Kenora Rainy-River MPP and Indigenous Affairs Minister Greg Rickford says northwestern Ontario’s First Nation communities have done an excellent job at controlling the spread of COVID-19.

“Since the onset of this, our Indigenous communities have shown real leadership. The coronavirus has proven to be devastating for people with compromised health systems. Indigenous communities and leadership have taken this really seriously, even as they’re facing these additional threats.”

Many local community leaders have issued new public health measures to help safeguard the vulnerable and those at-risk in their communities, including band councils at Wauzhushk Onigum, Dalles and Wabaseemoong.

As it stands, last weekend’s positive case of COVID-19 in Wabaseemoong Independent Nation brought the region’s total to 27 confirmed cases of the virus, and 22 of those cases are considered resolved. Over 6,700 tests have been taken in the region.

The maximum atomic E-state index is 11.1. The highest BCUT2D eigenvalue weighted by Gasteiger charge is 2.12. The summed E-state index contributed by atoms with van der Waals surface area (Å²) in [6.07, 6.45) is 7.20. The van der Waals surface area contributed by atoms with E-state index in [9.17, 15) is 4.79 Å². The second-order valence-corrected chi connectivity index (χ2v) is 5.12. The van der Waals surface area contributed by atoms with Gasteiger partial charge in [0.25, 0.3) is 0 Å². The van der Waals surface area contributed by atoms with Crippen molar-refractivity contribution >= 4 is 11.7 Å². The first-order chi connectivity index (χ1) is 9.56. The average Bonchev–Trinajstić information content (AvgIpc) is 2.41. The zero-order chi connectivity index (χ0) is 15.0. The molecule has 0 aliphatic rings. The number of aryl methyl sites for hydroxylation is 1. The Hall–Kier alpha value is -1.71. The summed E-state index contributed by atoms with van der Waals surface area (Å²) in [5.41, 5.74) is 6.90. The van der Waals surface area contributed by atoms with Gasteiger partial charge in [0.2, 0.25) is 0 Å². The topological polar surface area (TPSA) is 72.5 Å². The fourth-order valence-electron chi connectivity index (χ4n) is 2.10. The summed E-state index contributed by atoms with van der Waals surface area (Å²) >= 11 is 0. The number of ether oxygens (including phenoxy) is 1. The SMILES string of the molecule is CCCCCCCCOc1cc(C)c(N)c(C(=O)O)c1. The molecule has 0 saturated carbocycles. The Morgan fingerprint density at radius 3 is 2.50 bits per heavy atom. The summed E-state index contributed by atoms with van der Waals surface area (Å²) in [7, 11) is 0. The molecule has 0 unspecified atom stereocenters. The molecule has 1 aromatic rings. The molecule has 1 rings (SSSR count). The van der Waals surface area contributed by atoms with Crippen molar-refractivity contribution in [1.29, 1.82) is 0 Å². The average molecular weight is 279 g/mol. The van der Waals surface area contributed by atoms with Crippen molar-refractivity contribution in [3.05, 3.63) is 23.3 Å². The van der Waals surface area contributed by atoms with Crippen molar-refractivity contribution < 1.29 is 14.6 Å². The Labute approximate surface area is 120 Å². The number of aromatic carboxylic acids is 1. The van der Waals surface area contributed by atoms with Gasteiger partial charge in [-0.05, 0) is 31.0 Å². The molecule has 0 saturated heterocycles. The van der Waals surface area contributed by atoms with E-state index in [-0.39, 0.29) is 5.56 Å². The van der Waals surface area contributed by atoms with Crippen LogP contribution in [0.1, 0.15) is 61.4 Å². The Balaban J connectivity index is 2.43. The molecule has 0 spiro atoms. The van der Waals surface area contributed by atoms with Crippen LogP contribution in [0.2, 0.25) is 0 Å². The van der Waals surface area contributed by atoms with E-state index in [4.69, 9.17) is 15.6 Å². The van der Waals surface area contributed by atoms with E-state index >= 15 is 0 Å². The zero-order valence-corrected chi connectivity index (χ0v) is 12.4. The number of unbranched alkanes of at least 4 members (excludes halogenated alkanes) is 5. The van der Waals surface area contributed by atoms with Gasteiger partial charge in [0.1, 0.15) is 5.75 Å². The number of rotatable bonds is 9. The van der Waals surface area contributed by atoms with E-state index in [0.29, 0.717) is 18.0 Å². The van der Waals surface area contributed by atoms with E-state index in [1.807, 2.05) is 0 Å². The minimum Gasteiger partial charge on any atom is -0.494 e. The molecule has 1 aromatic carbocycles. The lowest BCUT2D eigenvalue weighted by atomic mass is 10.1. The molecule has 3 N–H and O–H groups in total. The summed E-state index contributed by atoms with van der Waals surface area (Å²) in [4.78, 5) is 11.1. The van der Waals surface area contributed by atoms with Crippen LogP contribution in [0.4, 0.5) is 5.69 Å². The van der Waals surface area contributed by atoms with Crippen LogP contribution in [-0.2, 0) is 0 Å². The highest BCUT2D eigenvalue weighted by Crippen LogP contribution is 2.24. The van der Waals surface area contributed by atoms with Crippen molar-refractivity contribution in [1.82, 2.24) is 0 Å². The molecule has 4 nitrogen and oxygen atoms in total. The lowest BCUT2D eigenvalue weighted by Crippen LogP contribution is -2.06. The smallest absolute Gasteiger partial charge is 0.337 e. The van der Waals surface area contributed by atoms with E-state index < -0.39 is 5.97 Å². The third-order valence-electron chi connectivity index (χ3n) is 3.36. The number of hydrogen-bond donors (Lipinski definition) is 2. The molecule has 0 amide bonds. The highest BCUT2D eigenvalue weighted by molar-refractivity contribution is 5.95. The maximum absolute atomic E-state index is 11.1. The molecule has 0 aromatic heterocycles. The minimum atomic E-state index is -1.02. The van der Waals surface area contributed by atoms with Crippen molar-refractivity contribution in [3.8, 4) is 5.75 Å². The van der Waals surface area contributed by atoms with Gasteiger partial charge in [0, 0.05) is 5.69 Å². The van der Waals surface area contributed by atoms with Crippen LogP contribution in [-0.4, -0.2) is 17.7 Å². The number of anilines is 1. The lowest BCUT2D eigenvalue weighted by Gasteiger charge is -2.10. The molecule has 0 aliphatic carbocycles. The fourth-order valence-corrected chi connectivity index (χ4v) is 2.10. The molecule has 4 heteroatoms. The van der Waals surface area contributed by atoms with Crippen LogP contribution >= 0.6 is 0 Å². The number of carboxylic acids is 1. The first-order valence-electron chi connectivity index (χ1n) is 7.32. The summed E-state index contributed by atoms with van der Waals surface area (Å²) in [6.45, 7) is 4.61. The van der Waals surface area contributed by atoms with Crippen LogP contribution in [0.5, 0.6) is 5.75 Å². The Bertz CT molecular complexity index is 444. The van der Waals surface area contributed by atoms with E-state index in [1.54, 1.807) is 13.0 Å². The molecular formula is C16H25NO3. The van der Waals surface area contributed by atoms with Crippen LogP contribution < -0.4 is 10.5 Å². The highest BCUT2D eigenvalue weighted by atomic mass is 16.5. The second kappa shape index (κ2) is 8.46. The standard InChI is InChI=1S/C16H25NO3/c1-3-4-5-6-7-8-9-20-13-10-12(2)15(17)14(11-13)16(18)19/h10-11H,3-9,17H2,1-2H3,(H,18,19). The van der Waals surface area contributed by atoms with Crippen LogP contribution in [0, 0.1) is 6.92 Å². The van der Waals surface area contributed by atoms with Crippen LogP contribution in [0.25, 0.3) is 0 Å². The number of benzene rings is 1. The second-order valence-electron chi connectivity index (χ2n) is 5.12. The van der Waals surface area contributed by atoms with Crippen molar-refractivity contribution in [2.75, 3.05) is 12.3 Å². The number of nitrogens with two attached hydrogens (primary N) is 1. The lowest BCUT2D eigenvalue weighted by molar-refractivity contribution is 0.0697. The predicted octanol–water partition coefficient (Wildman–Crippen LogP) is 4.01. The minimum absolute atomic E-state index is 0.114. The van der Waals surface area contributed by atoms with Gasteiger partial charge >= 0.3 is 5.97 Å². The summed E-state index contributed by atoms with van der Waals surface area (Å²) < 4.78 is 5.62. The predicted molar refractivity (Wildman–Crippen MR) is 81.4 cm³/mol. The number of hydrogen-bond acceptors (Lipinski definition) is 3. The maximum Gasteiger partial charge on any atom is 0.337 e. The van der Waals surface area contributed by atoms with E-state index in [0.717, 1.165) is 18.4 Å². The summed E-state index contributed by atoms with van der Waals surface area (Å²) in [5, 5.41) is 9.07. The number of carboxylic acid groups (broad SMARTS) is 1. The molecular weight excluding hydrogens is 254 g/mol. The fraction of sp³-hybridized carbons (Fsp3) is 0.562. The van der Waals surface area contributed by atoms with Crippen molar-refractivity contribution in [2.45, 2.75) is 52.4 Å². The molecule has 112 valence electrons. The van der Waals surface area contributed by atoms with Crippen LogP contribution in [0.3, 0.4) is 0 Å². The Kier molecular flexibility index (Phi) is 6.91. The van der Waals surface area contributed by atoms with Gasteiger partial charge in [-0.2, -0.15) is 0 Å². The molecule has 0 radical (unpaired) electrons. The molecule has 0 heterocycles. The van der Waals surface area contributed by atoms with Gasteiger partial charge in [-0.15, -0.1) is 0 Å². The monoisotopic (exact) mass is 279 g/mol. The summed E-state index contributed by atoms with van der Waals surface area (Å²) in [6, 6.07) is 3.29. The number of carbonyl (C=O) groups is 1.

“The numbers have been extraordinarily low in our area. Even after our outbreak in Wabaseemoong, full credit to Chief Waylon Scott. A great guy and a high profile Indigenous leader. He took charge, worked with the Northwestern Health Unit, and their aggressive contact tracing brought everything under control.”

“That just shows you how northwestern Ontario people, Indigenous or not, have taken this seriously, have played by the rules and now we’re into phase 2, despite some of these new positives. We have the confidence that we will do the right things and take the right actions, to start to move forward again.”

Rickford adds that while working as a member of Ontario’s emergency preparedness committee as well as the Indigenous Affairs minister, he’s spent a considerable amount of time meeting with Ontario Chiefs, Grand Chiefs, and Indigenous leadership across the province throughout the pandemic.

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